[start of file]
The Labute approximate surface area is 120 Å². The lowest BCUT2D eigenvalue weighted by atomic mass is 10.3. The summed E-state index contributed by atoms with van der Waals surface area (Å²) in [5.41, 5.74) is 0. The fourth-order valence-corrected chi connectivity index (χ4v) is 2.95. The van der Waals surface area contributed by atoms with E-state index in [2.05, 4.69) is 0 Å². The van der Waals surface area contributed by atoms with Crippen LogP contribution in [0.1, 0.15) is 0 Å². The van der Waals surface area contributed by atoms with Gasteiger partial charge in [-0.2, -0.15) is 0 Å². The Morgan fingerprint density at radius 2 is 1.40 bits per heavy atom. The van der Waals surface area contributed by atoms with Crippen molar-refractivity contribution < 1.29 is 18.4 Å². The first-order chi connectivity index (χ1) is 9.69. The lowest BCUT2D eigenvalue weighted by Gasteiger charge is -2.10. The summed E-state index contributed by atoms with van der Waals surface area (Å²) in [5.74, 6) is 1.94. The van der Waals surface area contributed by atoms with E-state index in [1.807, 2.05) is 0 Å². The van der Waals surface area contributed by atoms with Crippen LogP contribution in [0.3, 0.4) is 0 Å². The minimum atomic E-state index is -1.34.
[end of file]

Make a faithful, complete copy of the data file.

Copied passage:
The Labute approximate surface area is 120 Å². The lowest BCUT2D eigenvalue weighted by atomic mass is 10.3. The summed E-state index contributed by atoms with van der Waals surface area (Å²) in [5.41, 5.74) is 0. The fourth-order valence-corrected chi connectivity index (χ4v) is 2.95. The van der Waals surface area contributed by atoms with E-state index in [2.05, 4.69) is 0 Å². The van der Waals surface area contributed by atoms with Crippen LogP contribution in [0.1, 0.15) is 0 Å². The van der Waals surface area contributed by atoms with Gasteiger partial charge in [-0.2, -0.15) is 0 Å². The Morgan fingerprint density at radius 2 is 1.40 bits per heavy atom. The van der Waals surface area contributed by atoms with Crippen molar-refractivity contribution < 1.29 is 18.4 Å². The first-order chi connectivity index (χ1) is 9.69. The lowest BCUT2D eigenvalue weighted by Gasteiger charge is -2.10. The summed E-state index contributed by atoms with van der Waals surface area (Å²) in [5.74, 6) is 1.94. The van der Waals surface area contributed by atoms with E-state index in [1.807, 2.05) is 0 Å². The van der Waals surface area contributed by atoms with Crippen LogP contribution in [0.3, 0.4) is 0 Å². The minimum atomic E-state index is -1.34.